You are in charge of the financial department of your organization, and you just received an email from a C-level executive.It orders you to pay an invoice of $78,000 before 2 p.m. and consists of instructions for how to wire the funds to your vendor’s account.You do as per the instructions, and it rapidly moves to a number of small U.S. banks and then eventually transfers to an overseas account, where it is doubtful that your organization—or law enforcement—will be able to recover it.
An attack, according to cyber fraud lawyers predominantly if carried out by an accomplished adversary, may consist of repeated stages. Understanding the types of attack, and the intricate stages will help you to defend yourself better.
This is how a cyber attack works.
It’s convenient to classify attacks into two types: targeted and UN-targeted.
Un-targeted cyber attacks
In UN-targeted attacks, attackers generally target as many services, devices, or users they come in contact with. There is no consideration to the particular victim as there will be a number of services machines with vulnerabilities. To achieve this, they use techniques that take advantage of the feasibility of the Internet, which comprise of:
Phishing – sending emails to a group of individuals looking for sensitive information (like bank details) or encouraging them to view a fake website.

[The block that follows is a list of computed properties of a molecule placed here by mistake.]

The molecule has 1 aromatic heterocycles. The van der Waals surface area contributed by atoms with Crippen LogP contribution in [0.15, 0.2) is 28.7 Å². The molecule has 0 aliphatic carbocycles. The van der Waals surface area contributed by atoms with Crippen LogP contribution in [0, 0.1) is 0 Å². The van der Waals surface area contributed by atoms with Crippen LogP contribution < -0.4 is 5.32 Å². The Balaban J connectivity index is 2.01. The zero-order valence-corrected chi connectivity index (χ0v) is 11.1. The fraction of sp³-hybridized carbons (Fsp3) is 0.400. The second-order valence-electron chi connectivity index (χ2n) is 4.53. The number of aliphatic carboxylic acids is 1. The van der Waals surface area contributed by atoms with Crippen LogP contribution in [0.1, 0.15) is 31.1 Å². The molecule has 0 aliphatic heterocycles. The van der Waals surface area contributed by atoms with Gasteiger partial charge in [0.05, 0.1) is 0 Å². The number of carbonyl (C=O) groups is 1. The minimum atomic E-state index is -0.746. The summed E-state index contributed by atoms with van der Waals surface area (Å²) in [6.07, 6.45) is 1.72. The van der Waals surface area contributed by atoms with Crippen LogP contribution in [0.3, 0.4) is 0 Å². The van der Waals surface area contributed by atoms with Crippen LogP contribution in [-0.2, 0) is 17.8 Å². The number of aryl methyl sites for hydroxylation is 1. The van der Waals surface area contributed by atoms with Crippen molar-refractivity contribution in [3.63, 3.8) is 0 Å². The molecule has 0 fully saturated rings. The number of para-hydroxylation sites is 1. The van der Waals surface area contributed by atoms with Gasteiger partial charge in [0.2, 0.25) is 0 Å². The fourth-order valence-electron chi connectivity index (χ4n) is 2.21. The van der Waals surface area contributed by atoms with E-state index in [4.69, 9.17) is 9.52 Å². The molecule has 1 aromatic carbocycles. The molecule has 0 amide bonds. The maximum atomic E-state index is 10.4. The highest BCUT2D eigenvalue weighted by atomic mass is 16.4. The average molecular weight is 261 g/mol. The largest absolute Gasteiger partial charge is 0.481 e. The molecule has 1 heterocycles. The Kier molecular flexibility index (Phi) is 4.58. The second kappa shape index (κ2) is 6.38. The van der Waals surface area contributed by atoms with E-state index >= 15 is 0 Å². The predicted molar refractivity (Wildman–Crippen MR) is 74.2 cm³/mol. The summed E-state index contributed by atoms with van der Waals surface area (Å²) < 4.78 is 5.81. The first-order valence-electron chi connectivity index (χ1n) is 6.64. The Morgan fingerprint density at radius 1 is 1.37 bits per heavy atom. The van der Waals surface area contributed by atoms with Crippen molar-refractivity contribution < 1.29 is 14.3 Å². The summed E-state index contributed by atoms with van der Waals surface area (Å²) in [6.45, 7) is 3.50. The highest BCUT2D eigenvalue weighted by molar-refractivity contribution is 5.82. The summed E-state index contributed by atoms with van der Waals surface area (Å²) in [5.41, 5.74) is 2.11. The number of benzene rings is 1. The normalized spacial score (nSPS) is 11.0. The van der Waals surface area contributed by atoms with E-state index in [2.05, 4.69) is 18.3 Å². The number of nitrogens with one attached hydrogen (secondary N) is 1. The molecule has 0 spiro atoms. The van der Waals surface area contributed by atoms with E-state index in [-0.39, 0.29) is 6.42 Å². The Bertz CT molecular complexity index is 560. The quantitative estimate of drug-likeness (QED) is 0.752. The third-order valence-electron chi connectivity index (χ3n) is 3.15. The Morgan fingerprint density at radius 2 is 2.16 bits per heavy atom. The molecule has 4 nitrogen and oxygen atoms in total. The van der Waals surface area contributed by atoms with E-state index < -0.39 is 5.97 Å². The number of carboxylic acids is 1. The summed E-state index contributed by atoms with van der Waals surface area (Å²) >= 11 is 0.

Water holing – creating a fake website or compromising the legitimacy of a former one in order to exploit visiting audience
Ransomware – which could comprise of disseminating disk encrypting extortion malware
Scanning – attacking vast swathes of the Internet at random
Targeted cyber attacks
In targeted types, your organization is singled out since the attacker has a precise interest in your business, or has been rewarded to target you. The underpinning for the attack could take from weeks to months so that they can find the finest route to deliver their exploit directly to the users or your system. A targeted attack is generally more damaging than an UN-targeted one since it has been exactly tailored to attack your processes, systems, or personnel, in the office and occasionally at home. Targeted attacks may comprise of:
spear-phishing – sending emails to targeted people that could entail an attachment with malicious software or a link that redirects to malicious software download
positioning a botnet – to deliver a Distributed Denial of Service (DDOS) attack
overthrowing the supply chain – to attack software or equipment being delivered to the organisation
Stages of an attack
Irrespective of whether an attack is targeted or un-targeted, or the attacker is using regular or bespoke tools, Legal help in Winnipeg describes that cyber-attacks have a number of stages that are common to almost all of them.
Here are the four main stages present in most cyberattacks:
Survey – investigating and evaluating available information about the target in order to recognise potential vulnerabilities
Delivery – reaching the point in a system where vulnerabilities can be exploited
Breach – exploiting the vulnerability/vulnerabilities to obtain some form of unauthorized access
Affect – conduct activities within a system that accomplish the attacker’s goal.